Oh well, tomorrow is another day.
While I’m sure I’ll lose some solo female traveler street cred with my following admission, here goes: I was so hungry during the hike I tried to order an Uber to take me to get food. Not surprisingly, there was none near my location…in the middle of a field. I guess you can take the girl out of New York, but you can’t take the New York out of the girl.
Milford Knob Trail
That next morning after a complimentary continental breakfast of homemade vanilla bean yogurt (made with real vanilla beans!), lemon poppy-seed muffin and grapefruit brûlée on the sun deck, I spot a painting in Hotel Fauchère’s hallway — which is essentially an art gallery paying homage to the surrounding landscape — done by Kurt Moyer. It shows an aerial view of Milford, as does a similar sketch dating back to 1886.
“Where is this place?” I ask the front desk reception, a man named Xavier.
“That was painted from the top of The Knob. Would you like to go there? It’s a nice hike.”
This is exactly why I love planning a trip without making plans. And so, I set off to conquer the Milford Knob Trail, a section of plateau escarpment formed by the Delaware River at the top of Raymondskill Ridge. While only 1.3 miles (2.1 kilometers) each way, it’ll take me to one of, if not the, highest point in Milford, sitting at 390 feet (119 meters).
The trailhead is walkable from the hotel — less than a mile — although Xavier, the man who checked me in, is nice enough to give me a ride since it’s mainly on busy roads. Immediately upon entering the green blaze-marked path the sun turns to shade, dense lowland forest enveloping me and song birds cheering me on as I make my solo hike forward.
It seems entirely flat for about half a mile, until suddenly, BOOM!, there it is. The trail becomes a completely steep uphill climb, my chance to work off that muffin right in front of me. I guess you can’t summit the highest point of Milford without going uphill. The flora becomes a mix of hardwood trees and scrub. At times, other hiking trails intersect with my path, but I continue following the green dot, until finally I come to…a giant metal star with a cross in the center wrapped in Christmas lights.
I’ll admit I didn’t understand the meaning while up there, but simply enjoyed the aerial views of leafy green Milford, the odd bell tower or steeple popping up, and the surrounding mountains. While I’d seen Moyer’s painting before leaving the hotel that morning, it really came to life after completing the hike. Upon my return I also researched the meaning of the star, which was apparently placed there in the 1930s by the Milford Lions Club, shining to put the community in a festive spirit during the holiday season.
I would have loved to stay up there longer, but there’s still much to explore outdoors in Milford. I decide for the rest of the day I will explore Milford by bike. Near to Hotel Fauchère is Action Bikes and Outdoor, from whom I’m able to rent a bike for $39.99 for four hours. Sweet.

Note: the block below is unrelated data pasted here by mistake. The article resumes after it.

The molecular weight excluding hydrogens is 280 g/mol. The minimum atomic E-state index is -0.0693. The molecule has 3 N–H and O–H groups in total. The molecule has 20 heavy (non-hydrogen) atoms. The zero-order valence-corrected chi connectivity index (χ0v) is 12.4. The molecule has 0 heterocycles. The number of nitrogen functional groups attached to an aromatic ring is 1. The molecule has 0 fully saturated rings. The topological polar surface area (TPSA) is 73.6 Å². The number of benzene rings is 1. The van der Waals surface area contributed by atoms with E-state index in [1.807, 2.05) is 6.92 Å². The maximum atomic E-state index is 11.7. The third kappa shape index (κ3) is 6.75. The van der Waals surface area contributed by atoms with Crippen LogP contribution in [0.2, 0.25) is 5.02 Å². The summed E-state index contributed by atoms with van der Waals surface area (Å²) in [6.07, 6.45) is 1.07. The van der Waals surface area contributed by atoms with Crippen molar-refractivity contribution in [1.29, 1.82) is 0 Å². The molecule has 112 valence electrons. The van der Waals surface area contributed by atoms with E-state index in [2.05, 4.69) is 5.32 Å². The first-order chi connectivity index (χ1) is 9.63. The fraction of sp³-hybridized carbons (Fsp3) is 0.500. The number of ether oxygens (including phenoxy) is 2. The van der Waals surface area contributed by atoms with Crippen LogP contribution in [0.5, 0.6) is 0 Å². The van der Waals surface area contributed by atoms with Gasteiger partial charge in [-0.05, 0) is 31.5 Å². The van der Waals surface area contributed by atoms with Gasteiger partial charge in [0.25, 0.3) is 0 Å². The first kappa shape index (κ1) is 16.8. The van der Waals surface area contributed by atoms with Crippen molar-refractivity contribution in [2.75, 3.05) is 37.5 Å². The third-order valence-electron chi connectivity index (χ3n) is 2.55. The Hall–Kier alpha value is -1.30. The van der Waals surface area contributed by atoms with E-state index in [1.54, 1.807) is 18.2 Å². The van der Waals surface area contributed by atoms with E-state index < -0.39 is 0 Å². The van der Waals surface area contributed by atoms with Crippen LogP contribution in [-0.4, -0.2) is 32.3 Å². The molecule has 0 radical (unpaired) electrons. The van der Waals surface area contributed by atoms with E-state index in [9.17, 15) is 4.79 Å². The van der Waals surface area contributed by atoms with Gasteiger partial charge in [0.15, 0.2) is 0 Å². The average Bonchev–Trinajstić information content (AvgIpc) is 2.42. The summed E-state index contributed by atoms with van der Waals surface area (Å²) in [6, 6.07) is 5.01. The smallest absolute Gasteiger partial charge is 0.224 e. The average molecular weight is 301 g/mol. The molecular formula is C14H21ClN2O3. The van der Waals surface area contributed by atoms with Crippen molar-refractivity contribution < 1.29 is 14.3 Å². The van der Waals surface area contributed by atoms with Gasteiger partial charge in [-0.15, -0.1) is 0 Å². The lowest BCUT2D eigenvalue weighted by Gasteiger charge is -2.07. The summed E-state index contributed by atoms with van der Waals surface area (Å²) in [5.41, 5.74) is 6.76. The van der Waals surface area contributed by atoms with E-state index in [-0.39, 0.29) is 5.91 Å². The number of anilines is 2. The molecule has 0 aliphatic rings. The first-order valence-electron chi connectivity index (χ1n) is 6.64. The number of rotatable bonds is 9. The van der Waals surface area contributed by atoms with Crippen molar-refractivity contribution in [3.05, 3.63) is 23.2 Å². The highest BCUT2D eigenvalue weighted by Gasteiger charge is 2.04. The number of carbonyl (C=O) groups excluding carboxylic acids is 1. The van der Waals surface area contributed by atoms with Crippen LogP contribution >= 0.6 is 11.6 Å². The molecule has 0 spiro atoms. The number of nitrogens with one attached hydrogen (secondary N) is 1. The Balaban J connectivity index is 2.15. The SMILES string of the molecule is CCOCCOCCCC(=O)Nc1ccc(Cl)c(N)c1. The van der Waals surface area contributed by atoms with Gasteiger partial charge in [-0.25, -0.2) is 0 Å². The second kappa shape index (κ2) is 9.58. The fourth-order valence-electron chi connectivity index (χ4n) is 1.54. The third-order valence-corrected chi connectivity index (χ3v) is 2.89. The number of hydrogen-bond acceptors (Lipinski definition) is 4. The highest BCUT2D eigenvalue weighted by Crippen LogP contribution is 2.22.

In the saddle I go. First quest: Raymondskill Falls, Pennsylvania’s highest waterfall.
It was a super sunny day, but for some reason I dress like it’s winter, which adds an (unpleasant) element to the ride. Thankfully, I love a challenge.
While I could have chosen to ride over the McDade Trail again — I was beginning to realize the McDade connects almost every hiking trail and scenic attraction in Milford — I decide on the road for a new scene. There’s something about street riding; it feels like you’re really at one with the place you’re in.
I ride up Broad Street and make a left at Milford’s only traffic light, pedaling about 20 minutes until I come to Raymondskill Road…aka one of the steepest uphill climbs I’d ever seen.
I’ll admit I hop off and walk the bike. I’m not up for that much of a challenge, or at least my legs aren’t this early in the spring. The walk lasts about 10 minutes until I come to the first trailhead: Hackers. According to the map at the trailhead, at some point this intersects with Milford Knob. Potentially, I could have hiked both, as well as the falls, without ever leaving the forest.
The real trailhead for Raymondskill Falls is adjacent to Hackers, and even has a bathroom facility. There are more people on this trail than any of the others I’ve been on, something to consider if you’re solo but don’t like being alone in the woods.
While the best viewpoints are only a 0.5-mile (0.8-kilometer) round trip trek — my shortest hike in a while — it ends up being one of the most scenic. At the Upper Falls the views are pretty meh, especially as from above I can’t really grasp the intensity of it all. As I descend lower down a set of stone steps to the center viewing platform, however, it all comes to life. A three-tiered waterfall reaching 150 feet (46 meters) plunges down before me, surrounded by lush green flora. Best of all, I only had to travel 90 minutes from NYC to witness such beauty.
I’ve paid for my bike for four hours, and I plan to use every minute of it. About 3 miles (4.8 kilometers) from the waterfalls is Grey Towers, a grand mansion with manicured grounds and colorful gardens once home to Gifford Pinchot, the first chief of the US Forest Service and twice-elected Governor of Pennsylvania. Milford boasts being the “Birthplace of the American Forest Conservation Movement,” and Pinchot is the main reason. There’s even a 23-mile (37-kilometer) loop trail named after him.